July 13, 2006

Used Cars in China: Part 3 – What do you get when you mix sake and baijiu?

Filed under: Automotive — Administrator @ 2:45 pm

The winning used car model in China is going to be a combination of an online/offline offering – this, I think, we all know. The question is who is going to be the first player to make this happen? The key to unlocking this secret is in fact not a key at all but rather an Apple.

No, not a Steve Jobs’ Apple but a Japanese Apple – namely Apple International Company Limited. Apple, one of Japan’s largest secondhand automotive dealers, not only operates over 290 nationwide franchised used car outlets but also exports secondhand automobiles to overseas markets, principally to Southeast Asian countries.

Back in September 2005, Apple Auto Network, a subsidiary of Apple International, teamed up with Beijing-based Yafei Cars and a leading Japanese conglomerate, Sojitz Company, to establish Beijing Taizhi Zixun Company. Aipu, as the joint venture has been come to be called, will purchase and sell used cars through a franchise network in China – Aipu looks to have 500 stores by year-end 2007 and 3,500 branches by 2010 (a bit ambitious, aren’t we?).

The last bit of public information I’ve been able to find on this relationship was from an April 2006 report in China Daily announcing the opening of Aipu’s flagship store in Beijing’s Changping district.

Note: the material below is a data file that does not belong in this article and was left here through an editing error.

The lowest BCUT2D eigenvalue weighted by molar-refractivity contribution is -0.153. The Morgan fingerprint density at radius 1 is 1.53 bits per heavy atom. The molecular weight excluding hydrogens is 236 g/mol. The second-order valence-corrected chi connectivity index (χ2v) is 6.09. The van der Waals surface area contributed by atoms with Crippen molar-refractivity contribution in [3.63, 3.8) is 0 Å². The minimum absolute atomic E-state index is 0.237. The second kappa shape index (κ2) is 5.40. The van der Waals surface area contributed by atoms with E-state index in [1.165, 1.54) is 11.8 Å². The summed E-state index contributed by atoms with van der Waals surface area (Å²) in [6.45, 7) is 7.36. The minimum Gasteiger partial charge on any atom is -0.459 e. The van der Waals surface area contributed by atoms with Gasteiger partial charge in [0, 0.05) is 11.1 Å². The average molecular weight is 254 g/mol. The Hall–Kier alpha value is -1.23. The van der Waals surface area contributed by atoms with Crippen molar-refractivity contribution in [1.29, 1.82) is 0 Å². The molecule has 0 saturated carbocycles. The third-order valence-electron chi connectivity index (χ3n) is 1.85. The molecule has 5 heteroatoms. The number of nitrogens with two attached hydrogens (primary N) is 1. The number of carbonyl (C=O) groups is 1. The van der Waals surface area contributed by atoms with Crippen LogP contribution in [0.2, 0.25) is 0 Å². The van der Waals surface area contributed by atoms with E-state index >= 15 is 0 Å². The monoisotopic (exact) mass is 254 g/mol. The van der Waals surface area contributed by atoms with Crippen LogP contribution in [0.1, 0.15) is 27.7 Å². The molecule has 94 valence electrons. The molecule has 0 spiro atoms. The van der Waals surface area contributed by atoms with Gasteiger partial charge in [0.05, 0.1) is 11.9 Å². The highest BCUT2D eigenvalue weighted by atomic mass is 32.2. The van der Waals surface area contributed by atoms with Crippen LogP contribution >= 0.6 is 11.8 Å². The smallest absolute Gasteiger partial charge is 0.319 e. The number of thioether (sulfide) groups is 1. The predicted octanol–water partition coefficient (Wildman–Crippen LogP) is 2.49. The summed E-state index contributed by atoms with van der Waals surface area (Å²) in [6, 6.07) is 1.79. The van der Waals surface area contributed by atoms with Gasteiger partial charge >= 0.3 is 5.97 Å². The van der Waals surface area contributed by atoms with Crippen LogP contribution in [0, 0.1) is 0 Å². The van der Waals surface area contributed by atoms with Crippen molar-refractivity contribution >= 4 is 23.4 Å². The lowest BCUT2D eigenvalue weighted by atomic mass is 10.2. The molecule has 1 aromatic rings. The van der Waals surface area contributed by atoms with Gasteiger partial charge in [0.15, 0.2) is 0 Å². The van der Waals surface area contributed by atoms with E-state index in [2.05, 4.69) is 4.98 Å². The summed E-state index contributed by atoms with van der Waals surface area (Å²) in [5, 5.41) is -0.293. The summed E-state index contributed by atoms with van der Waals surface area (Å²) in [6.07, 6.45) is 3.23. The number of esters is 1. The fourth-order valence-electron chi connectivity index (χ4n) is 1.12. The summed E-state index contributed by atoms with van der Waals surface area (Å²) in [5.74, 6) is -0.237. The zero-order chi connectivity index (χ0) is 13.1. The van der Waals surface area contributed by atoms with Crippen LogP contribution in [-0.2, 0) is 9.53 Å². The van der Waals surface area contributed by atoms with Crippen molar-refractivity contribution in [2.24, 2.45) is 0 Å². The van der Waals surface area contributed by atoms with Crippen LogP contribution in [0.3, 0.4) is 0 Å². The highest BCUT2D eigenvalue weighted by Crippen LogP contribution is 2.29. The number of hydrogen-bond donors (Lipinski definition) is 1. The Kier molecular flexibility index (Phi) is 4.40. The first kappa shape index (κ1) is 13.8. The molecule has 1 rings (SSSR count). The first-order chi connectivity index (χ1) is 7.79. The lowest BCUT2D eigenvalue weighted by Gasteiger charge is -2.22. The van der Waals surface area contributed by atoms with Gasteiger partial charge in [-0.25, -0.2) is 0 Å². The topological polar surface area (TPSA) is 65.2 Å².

Right. So, how dominating is this venture going to be? I think the answer hovers somewhere between absolute domination to competitive (oh, yeah to complete bust, but let’s be glass is half-full people for just once).

And here is why – the core players (Apple and Yafei each own 40% of the JV) bring to the table three core attributes: (1) automotive related franchise experience in both domestic and international markets; (2) ability to readily source, control, replenish used car inventory; and (3) in-house technology expertise (e.g. infrastructure, auction, and sales management).

Apple International Company Limited

Apple International entered China in 2003 when it established A.I. Holdings in Hong Kong. Over the past three years, A.I. Holdings has established several subsidiaries and joint ventures in China and Hong Kong – and thus amassing the following four business line: (1) international car trading – buying/selling new and used cars; (2) car rental and leasing; (3) operates China-based automotive dealerships, selling both domestic (Jinbei, Dadi, Wuling, Hangtian, and Soyat) and foreign (Mercedes, Renault, Hyundai, Chrysler, Jeep and Mitsubishi) brands; and (4) global/regional exporter of Chinese made cars via its subsidiary China Automobile Exports.

The “amassing” kicked off in March 2004, when Apple International established a new joint venture in Hong Kong called Prime On Corporation which would focus on establishing a nationwide (China) chain of Mercedes dealerships. This was followed a couple months later, May 2004, with the creation of Yunnan Kubo Auto Trading Limited, an entity 90% owned by A.I. Automobile (China) used to purchase Xinglong Motor Group. Xinglong maintain franchise rights to sell Renault, Hyundai, Chuka, Chrysler and Jeep.

In April 2005, Apple entered the Shanghai market by establishing, China Automobile Exports (CAE). With showrooms in Shanghai, CAE has exclusive global distribution of Shenyang Jinbei (pick-up trucks and SUV), SAIC GM Wuling (mini-trucks and mini vans), and Wuxi Yuejin (sedans); CAE has exclusive regional (Africa, Australia, and part of Asia and Middle East) distribution rights of Baoding Dadi (pick-up trucks and SUV) and Shanghai Zhunti (min-bus).